These days, there is nothing on the table worthy of the name "deficit reduction," but there is growing concern. Conservative GOP budget hawks in the House -- embarrassed by the tarnish that the deficits puts on their reputation as the party of smaller, cheaper, more responsible government -- have been challenging their leadership to more aggressively address the deficit problem. The comptroller general of the General Accounting Office, David Walker, has been saying the solvency problem in Social Security is essentially a small stream headed for a much bigger river.
"First, [Social Security's] financial challenge is a subset of our nation's financial and fiscal challenge," Walker told a House tax panel recently. "Social Security has an estimated unfunded commitment in current dollar terms for the next 75 years of $3.7 trillion. ...That compares with a roughly $43 trillion problem for our country."
So the problem is not just that Social Security may not be able to mail out monthly checks someday in the distant future but that, more perilously, the federal government may find itself so mired in debt that the whole economy just slowly grinds to a halt.
Walker says that without significant reforms we could end up with a federal budget almost entirely committed to interest payments. "[W]e could be doing nothing more than paying interest on federal debt in 2040 if we don't end up engaging in some fundamental reforms of entitlement programs, mandatory spending, discretionary spending and tax policy," he says.
If we assume the Treasury issues are the same as a trust fund, because they are backed by the U.S. government, then the real problem with Social Security is almost a half-century away.
If there is a question about the reliability of those bonds down the road, then you are talking about a larger set of problems: There may come a time when the federal government might not be good for its IOUs.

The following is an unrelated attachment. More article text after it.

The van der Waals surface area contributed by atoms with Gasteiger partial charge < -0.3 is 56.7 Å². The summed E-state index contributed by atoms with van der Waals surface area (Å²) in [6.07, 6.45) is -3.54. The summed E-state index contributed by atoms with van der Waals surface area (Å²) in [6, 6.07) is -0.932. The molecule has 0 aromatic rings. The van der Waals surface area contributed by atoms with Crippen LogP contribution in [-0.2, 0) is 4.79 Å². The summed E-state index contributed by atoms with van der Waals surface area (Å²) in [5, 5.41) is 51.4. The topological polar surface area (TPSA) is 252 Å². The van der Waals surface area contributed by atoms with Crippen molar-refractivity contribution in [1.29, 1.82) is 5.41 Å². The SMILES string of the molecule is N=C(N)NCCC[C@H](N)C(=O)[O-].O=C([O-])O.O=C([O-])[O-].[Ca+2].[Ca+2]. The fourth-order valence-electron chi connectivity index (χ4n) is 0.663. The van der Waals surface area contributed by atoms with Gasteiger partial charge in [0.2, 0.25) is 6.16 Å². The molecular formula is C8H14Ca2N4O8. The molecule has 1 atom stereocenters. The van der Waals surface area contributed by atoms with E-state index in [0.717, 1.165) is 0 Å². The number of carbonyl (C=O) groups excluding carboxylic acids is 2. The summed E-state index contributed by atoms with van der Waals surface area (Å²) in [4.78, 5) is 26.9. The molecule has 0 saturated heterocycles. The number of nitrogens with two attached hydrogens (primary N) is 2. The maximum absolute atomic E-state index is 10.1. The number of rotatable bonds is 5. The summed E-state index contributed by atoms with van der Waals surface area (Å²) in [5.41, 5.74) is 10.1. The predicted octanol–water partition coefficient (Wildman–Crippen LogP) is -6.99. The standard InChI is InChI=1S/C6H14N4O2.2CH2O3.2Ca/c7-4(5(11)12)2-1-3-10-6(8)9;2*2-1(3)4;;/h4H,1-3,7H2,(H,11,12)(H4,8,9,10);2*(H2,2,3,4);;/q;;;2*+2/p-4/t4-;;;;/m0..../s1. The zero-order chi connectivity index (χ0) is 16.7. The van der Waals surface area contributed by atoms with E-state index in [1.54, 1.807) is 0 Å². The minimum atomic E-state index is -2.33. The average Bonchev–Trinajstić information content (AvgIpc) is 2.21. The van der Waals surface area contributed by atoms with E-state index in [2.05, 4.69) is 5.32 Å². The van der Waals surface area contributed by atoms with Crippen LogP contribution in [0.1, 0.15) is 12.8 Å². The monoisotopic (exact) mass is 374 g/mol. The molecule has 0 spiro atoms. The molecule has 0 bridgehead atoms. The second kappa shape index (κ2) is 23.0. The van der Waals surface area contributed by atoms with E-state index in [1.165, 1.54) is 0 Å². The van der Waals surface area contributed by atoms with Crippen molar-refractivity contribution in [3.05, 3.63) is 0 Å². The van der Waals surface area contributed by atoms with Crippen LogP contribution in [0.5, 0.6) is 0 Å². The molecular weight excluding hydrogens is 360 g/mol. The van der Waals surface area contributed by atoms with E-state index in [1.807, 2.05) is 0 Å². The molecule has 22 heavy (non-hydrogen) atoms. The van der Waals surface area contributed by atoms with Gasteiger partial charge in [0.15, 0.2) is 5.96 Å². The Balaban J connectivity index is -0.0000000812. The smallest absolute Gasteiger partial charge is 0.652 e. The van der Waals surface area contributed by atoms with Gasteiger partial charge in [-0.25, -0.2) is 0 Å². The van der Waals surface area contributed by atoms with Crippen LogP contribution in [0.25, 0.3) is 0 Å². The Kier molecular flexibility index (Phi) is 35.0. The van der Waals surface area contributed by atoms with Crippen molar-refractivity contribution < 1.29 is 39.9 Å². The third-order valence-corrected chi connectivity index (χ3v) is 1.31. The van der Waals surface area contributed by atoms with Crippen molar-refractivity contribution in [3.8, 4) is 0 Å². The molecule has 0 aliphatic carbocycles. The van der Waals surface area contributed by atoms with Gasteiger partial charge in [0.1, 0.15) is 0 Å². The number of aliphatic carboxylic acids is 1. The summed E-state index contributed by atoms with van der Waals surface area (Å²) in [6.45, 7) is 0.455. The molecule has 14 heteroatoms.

"Four years ago, the Bush administration inherited a projected 10-year budget surplus of $5.6 trillion," says House Minority Whip Steny Hoyer. "Since then, we have run record deficits of more than $400 billion a year, and Congress has been forced to increase the national debt limit three times. Even worse, the administration and Congress have no real plan to rein in deficits and debt. This threatens our investments in issues important to our communities -- on everything from health care to our national security."
Walker made an interesting point when he recently appeared before the House Ways and Means Committee: The Social Security Trust Fund has IOUs because the Federal government spends, every year, hundreds of million of surplus payroll taxes collected for Social Security. These days, that means the federal deficit looks smaller that it actually is. In 2008, those surpluses begin to dwindle.
"And since Congress has, for a number of years, spent every dime of the surplus on other operating expenses," said Walker, "that means it will increasingly put additional pressure on the balance of the federal budget starting in 2008."
That's about the time an almost-62-year-old George W. Bush heads back to Texas to begin his retirement and, sooner or later, to start cashing those Social Security checks.
The day Bush was sworn into office in 2001, the national debt was $5.7 trillion, and there was a surplus. On the day he showed up in Parkersburg, it had climbed to $7,782,816,546,352.29. That is seven trillion, seven hundred and eighty-two billion, eight hundred and sixteen million, five hundred and forty-six thousand, three hundred and fifty-two dollars, and twenty-nine cents.
But it's just an IOU.
Terence Samuel is the chief congressional correspondent for U.S. News & World Report. His column about politics appears each week in the Prospect's online edition.
By Terence Samuel
Reprinted with permission from The American Prospect, 5 Broad Street, Boston, MA 02109. All rights reserved